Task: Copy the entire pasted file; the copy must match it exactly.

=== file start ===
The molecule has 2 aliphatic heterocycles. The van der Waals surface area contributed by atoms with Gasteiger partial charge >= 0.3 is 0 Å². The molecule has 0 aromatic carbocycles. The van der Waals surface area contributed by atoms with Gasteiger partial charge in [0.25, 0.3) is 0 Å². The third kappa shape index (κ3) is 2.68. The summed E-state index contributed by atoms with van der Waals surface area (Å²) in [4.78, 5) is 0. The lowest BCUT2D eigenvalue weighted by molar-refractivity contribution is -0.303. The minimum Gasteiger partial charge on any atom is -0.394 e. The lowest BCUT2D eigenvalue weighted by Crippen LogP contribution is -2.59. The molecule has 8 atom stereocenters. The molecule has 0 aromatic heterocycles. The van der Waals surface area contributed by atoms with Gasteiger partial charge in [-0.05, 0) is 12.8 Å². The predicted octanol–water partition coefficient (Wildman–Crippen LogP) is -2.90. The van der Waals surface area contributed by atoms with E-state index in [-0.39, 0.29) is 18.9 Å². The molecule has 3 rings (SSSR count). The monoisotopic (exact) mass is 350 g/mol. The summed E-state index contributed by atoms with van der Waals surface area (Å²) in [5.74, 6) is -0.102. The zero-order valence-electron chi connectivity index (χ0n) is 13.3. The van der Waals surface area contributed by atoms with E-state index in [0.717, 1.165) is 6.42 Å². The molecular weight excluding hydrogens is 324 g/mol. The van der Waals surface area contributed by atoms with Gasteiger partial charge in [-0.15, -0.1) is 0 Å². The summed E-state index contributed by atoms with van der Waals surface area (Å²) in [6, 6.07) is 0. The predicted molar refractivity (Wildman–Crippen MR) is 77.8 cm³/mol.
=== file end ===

The molecule has 2 aliphatic heterocycles. The van der Waals surface area contributed by atoms with Gasteiger partial charge >= 0.3 is 0 Å². The molecule has 0 aromatic carbocycles. The van der Waals surface area contributed by atoms with Gasteiger partial charge in [0.25, 0.3) is 0 Å². The third kappa shape index (κ3) is 2.68. The summed E-state index contributed by atoms with van der Waals surface area (Å²) in [4.78, 5) is 0. The lowest BCUT2D eigenvalue weighted by molar-refractivity contribution is -0.303. The minimum Gasteiger partial charge on any atom is -0.394 e. The lowest BCUT2D eigenvalue weighted by Crippen LogP contribution is -2.59. The molecule has 8 atom stereocenters. The molecule has 0 aromatic heterocycles. The van der Waals surface area contributed by atoms with Gasteiger partial charge in [-0.05, 0) is 12.8 Å². The predicted octanol–water partition coefficient (Wildman–Crippen LogP) is -2.90. The van der Waals surface area contributed by atoms with E-state index in [-0.39, 0.29) is 18.9 Å². The molecule has 3 rings (SSSR count). The monoisotopic (exact) mass is 350 g/mol. The summed E-state index contributed by atoms with van der Waals surface area (Å²) in [5.74, 6) is -0.102. The zero-order valence-electron chi connectivity index (χ0n) is 13.3. The van der Waals surface area contributed by atoms with E-state index in [0.717, 1.165) is 6.42 Å². The molecular weight excluding hydrogens is 324 g/mol. The van der Waals surface area contributed by atoms with Gasteiger partial charge in [-0.15, -0.1) is 0 Å². The summed E-state index contributed by atoms with van der Waals surface area (Å²) in [6, 6.07) is 0. The predicted molar refractivity (Wildman–Crippen MR) is 77.8 cm³/mol.